Prunus pensylvanica

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Prunus pensylvanica
1913 illustration[1]
Scientific classification Edit this classification
Kingdom: Plantae
Clade: Tracheophytes
Clade: Angiosperms
Clade: Eudicots
Clade: Rosids
Order: Rosales
Family: Rosaceae
Genus: Prunus
Subgenus: Prunus subg. Cerasus
Section: P. sect. Cerasus
P. pensylvanica
Binomial name
Prunus pensylvanica
Natural range
  • Cerasus pensylvanica (L.f.) Loisel.
  • Padellus pensylvanica (L.f.) Eremin & Yushev
  • Padus pensylvanica (L.f.) S.Ya.Sokolov
  • Prunus cerasifolia S.Watson
  • Prunus pennsylvanica Sarg.
  • Prunus borealis (Michx.) Poir.
  • Prunus lanceolata Willd.
  • Prunus persicifolia Desf.
  • Prunus corymbulosa Rydb.
  • Prunus trichopetala Blankinship

Prunus pensylvanica, also known as bird cherry,[3] fire cherry,[3] pin cherry,[3] and red cherry,[3] is a North American cherry species in the genus Prunus.


Prunus pensylvanica grows as a shrub or small tree, usually with a straight trunk and a narrow, round-topped crown. It grows 5–15 metres (16–49 feet) tall and 10–51 centimetres (4–20 inches) in diameter. Trees up to 30 m (98 ft) tall have been found growing in the southern Appalachians, with the largest found on the western slopes of the Great Smoky Mountains. Its foliage is thin,[5] with leaves 4–11 cm (1+124+14 in) long and 1–4.5 cm (381+34 in) wide. Flowers occur in small groupings of five to seven with individual flowers 1 cm (12 in) across. The fruit are drupes, ranging from 4–8 millimetres (1838 in), each with a single seed 4–6 mm (31614 in) in diameter contained within a hard "stone".[6][7]


The species is widespread across much of Canada from Newfoundland and southern Labrador to British Columbia and the southern Northwest Territories. Additionally it is very common in New England and the Great Lakes region. It can also be found in the Appalachian Mountains as far south as northern Georgia and eastern Tennessee. Scattered growth of the pin cherry also occurs in the Rocky Mountains, south to Colorado as well as in the Black Hills of South Dakota.[8]


The pin cherry can regenerate by seed and sprout. Its flowers are bisexual and pollinated by insects. Seeds are dispersed by birds, small mammals, and gravity. As part of its reproductive strategy, pin cherries seeds can remain viable in the soil for many years. Seeds accumulate over prolonged periods, and soil seed banks may be viable for 50–100 years. Asexual reproduction is achieved by sprouting, and often thickets of pin cherry plants form.[6]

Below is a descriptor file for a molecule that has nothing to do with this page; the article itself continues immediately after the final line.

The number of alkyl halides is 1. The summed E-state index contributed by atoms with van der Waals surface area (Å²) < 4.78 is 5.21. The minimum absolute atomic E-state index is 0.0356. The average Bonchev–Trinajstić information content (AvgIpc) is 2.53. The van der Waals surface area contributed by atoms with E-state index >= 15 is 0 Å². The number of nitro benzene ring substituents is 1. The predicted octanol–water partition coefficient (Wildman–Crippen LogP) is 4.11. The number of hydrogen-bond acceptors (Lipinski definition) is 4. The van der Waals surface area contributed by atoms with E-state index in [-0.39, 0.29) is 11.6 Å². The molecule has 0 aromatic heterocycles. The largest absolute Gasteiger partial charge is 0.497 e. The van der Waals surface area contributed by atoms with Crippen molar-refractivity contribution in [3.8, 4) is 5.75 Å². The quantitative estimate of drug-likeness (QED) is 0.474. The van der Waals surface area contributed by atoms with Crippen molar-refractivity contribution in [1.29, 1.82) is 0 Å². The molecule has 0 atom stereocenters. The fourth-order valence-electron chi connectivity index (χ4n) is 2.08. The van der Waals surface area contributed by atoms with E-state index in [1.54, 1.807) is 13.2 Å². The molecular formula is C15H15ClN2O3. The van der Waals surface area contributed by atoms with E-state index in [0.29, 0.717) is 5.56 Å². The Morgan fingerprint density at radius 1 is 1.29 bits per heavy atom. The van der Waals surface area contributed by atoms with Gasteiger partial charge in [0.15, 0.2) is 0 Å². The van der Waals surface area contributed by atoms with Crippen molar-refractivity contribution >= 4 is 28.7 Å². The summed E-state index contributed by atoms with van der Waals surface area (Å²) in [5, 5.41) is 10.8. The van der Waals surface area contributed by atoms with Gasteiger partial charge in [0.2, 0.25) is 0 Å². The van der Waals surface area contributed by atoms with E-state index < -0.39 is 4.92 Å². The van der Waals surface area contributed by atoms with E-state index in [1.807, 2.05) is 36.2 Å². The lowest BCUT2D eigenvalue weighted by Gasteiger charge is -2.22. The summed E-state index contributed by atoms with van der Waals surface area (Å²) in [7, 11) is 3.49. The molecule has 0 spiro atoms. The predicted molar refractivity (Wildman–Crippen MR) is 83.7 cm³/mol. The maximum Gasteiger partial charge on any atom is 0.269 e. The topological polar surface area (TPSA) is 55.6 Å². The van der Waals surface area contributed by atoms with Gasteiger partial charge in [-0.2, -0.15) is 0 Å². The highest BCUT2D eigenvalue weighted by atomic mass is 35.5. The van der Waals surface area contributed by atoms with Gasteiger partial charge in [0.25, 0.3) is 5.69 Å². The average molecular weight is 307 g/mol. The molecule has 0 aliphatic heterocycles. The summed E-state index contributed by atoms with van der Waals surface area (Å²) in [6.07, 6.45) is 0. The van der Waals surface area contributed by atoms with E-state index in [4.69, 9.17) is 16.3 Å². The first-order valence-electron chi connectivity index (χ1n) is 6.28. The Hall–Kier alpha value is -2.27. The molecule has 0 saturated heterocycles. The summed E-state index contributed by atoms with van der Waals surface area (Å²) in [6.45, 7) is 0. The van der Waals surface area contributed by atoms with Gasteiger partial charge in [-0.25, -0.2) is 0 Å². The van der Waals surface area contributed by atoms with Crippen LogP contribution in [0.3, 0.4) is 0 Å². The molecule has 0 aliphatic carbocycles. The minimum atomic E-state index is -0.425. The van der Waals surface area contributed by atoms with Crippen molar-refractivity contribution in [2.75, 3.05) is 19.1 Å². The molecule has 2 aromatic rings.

The pin cherry is rather short lived, having a lifespan of only 20 to 40 years following a rapid maturation. Its root system is shallow, with roots tending to grow laterally. It is an important food source for many animals. Winter moose browse it in the Great Lake states and boreal forest region.[6]

Though they are documented to sprout following cutting, individual pin cherry thickets are often killed if exposed to fire. Nonetheless, they have adapted as a species by the establishment of their seed banks which are protected from the most severe heat by their soil cover and fed by the nutrients in the resultant ash residue. Following a fire or other disturbance, seeds which may be dormant for years will germinate rapidly, stimulated by the altered conditions after fire. Combined with the rapid initial growth of seedlings, these characteristics enable groupings of pin cherry thickets to dominate many burned-over areas, particularly in the northern hardwood forest.[citation needed]

The pin cherry serves as food for various Lepidoptera.[citation needed]



Pin cherry currently has little commercial value, though recent interest in commercial production of pin cherry fruit has emerged. The fruit is edible and can be used in jams, jellies, and preserves.[9]


Pin cherry wood is light, moderately soft, porous, and low in strength giving it little commercial value. In general, it is not used for lumber and is considered a noncommercial species. It occurs in abundance, however, over a wide range of sites and produces large quantities of biomass in a relatively short time. The species has been described as well adapted to intensive management and chip harvesting on short rotations for fiber and fuel.[citation needed]


  1. ^ lithograph by J.N.Fitch, published in Curtis's Botanical Magazine, London, vol. 139 (series 4, volume 9): plate 8486
  2. ^ Pollard, R.P.; Rhodes, L.; Maxted, N. (2016). "Prunus pensylvanica". IUCN Red List of Threatened Species. 2016: e.T50631663A50632509. doi:10.2305/IUCN.UK.2016-3.RLTS.T50631663A50632509.en. Retrieved 19 November 2021.
  3. ^ a b c d e "Prunus pensylvanica". Germplasm Resources Information Network. Agricultural Research Service, United States Department of Agriculture.
  4. ^ "Prunus pensylvanica". Richard Pankhurst et al. Royal Botanic Gardens Edinburgh – via The Plant List.{{cite web}}: CS1 maint: others (link) Note that this website has been superseded by World Flora Online
  5. ^ Anderson, Michelle D. (2004). "Prunus pensylvanica". Fire Effects Information System (FEIS). US Department of Agriculture (USDA), Forest Service (USFS), Rocky Mountain Research Station, Fire Sciences Laboratory.
  6. ^ a b c Rohrer, Joseph R. (2014). "Prunus pensylvanica". In Flora of North America Editorial Committee (ed.). Flora of North America North of Mexico (FNA). Vol. 9. New York and Oxford: Oxford University Press – via, Missouri Botanical Garden, St. Louis, MO & Harvard University Herbaria, Cambridge, MA.
  7. ^ "Plants Profile for Prunus pensylvanica (Pin cherry)".
  8. ^ "Prunus pensylvanica". County-level distribution map from the North American Plant Atlas (NAPA). Biota of North America Program (BONAP). 2014.
  9. ^ Little, Elbert L. (1980). The Audubon Society Field Guide to North American Trees: Eastern Region. New York: Knopf. p. 504. ISBN 0-394-50760-6.

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